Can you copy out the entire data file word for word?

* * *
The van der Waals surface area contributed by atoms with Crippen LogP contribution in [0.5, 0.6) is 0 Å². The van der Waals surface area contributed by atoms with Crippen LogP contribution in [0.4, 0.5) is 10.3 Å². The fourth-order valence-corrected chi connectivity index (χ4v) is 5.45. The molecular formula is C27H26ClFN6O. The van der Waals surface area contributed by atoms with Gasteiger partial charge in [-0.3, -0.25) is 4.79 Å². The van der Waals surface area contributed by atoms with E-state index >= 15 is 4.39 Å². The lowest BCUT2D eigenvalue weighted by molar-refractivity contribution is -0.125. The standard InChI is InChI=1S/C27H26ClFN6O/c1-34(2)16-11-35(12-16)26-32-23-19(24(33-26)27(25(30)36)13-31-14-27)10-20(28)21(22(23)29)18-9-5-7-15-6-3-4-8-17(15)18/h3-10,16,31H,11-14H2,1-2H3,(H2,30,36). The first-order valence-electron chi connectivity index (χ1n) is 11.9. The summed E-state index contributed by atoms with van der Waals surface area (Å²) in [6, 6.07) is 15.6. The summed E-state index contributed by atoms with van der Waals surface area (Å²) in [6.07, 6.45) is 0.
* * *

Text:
The van der Waals surface area contributed by atoms with Crippen LogP contribution in [0.5, 0.6) is 0 Å². The van der Waals surface area contributed by atoms with Crippen LogP contribution in [0.4, 0.5) is 10.3 Å². The fourth-order valence-corrected chi connectivity index (χ4v) is 5.45. The molecular formula is C27H26ClFN6O. The van der Waals surface area contributed by atoms with Gasteiger partial charge in [-0.3, -0.25) is 4.79 Å². The van der Waals surface area contributed by atoms with E-state index >= 15 is 4.39 Å². The lowest BCUT2D eigenvalue weighted by molar-refractivity contribution is -0.125. The standard InChI is InChI=1S/C27H26ClFN6O/c1-34(2)16-11-35(12-16)26-32-23-19(24(33-26)27(25(30)36)13-31-14-27)10-20(28)21(22(23)29)18-9-5-7-15-6-3-4-8-17(15)18/h3-10,16,31H,11-14H2,1-2H3,(H2,30,36). The first-order valence-electron chi connectivity index (χ1n) is 11.9. The summed E-state index contributed by atoms with van der Waals surface area (Å²) in [6, 6.07) is 15.6. The summed E-state index contributed by atoms with van der Waals surface area (Å²) in [6.07, 6.45) is 0.